He looks quickly at me and away again.

“I have to live with that stain on my soul. I broke many hearts—including my own—and every day I pray to God for His forgiveness.”

This is also new information, although I’ve noticed him dropping Bible quotes into our conversations on my fortnightly visits to Rampton. He wipes perspiration from his top lip.

“I have been in this place for more than seven thousand days and in all that time I have never left the grounds to visit the shops, or see a movie, or walk along a beach or ride a bike. I want to decorate a Christmas tree and wrap presents and go on holidays. I want to live a normal life, to make friends and get a job and meet a girl.”

I picture him practicing this speech for weeks, looking at his reflection in the anti-break mirror.

“What job would you do?” asks the judge.

“I would continue to study law. One day I hope to be sitting where you are, helping people.”

“That’s very noble,” says Mrs. Haines.

Dr. Steger seems less impressed. “Almost half of all patients we release fail to keep taking their medication. Eighty percent of them have relapsed within two years.”

“That wouldn’t happen to me,” says Elias.

“How can we be sure?”

“I have worked on a recovery plan. I have coping skills.”

“Where would you live?”

“With my brother, Cyrus.”

The panel members look to me. I nod. Dry-mouthed.

“Do you have any questions for Elias, Dr. Haven?” asks the judge.

Elias suddenly looks flustered. He didn’t expect me to speak.

“How did it begin?” I ask. “The voices.”

He blinks at me, as though unsure of the question. The silence fills every corner of the room and rises like water, making my ears pop.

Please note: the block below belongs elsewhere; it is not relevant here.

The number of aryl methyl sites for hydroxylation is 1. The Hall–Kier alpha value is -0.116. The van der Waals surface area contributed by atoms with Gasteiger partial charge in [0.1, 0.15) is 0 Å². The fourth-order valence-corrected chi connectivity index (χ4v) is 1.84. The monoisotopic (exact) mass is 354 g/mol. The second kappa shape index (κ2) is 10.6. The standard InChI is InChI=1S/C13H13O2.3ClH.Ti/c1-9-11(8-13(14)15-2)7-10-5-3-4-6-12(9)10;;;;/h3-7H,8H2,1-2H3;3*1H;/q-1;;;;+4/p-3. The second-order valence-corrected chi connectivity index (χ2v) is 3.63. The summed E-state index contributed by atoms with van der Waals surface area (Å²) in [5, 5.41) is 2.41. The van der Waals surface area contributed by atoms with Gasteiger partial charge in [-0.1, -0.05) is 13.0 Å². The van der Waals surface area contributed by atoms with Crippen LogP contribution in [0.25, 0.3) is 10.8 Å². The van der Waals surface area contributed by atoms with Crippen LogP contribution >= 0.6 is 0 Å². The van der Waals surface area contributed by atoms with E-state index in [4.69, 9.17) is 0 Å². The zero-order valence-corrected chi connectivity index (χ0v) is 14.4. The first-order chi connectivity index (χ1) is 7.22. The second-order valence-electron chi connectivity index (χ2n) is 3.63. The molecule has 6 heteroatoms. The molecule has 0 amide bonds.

He finally speaks. “There was only one. I thought it was my imagination at first.”

“What did it say?”

“I didn’t think it was talking to me. It never said my name.”

“What did it say?”

“It... it... talked about someone else. ‘Can he stay awake all night?’ ‘Can he skip school?’ ‘Can he steal money from Dad’s wallet?’”

“Was the voice telling you to do these things?”

“I didn’t think so—not at first.”

“Why did you listen?”

“I thought it would make the voice go away.”

Nothing Elias has said is new. It has been documented, discussed, and analyzed. He is a case study now, taught to university students who are studying psychiatry and psychology and sociology.

“Do you ever think about them?” I ask.

Again, he blinks at me.

“Mum and Dad. Esme and April. Do you ever think about them?”

He shrugs.

“Why not?”

“It upsets me.”

“Did you love them?”

“I was sick. I did a bad thing.”

“Yes, but did you love them?”

“Of course.”

“Do you love me?”

“I barely know you,” he whispers.

“I appreciate your honesty.”

His eyes have filled with tears. “I’m sorry.”

“What are you sorry for?”

“For what I did.”

“And now you’ve changed?”

He nods.

I glance at the judge and tell him I’m finished.

“Well, let’s take a break,” he says, addressing Elias. “We shall have a decision for you shortly.”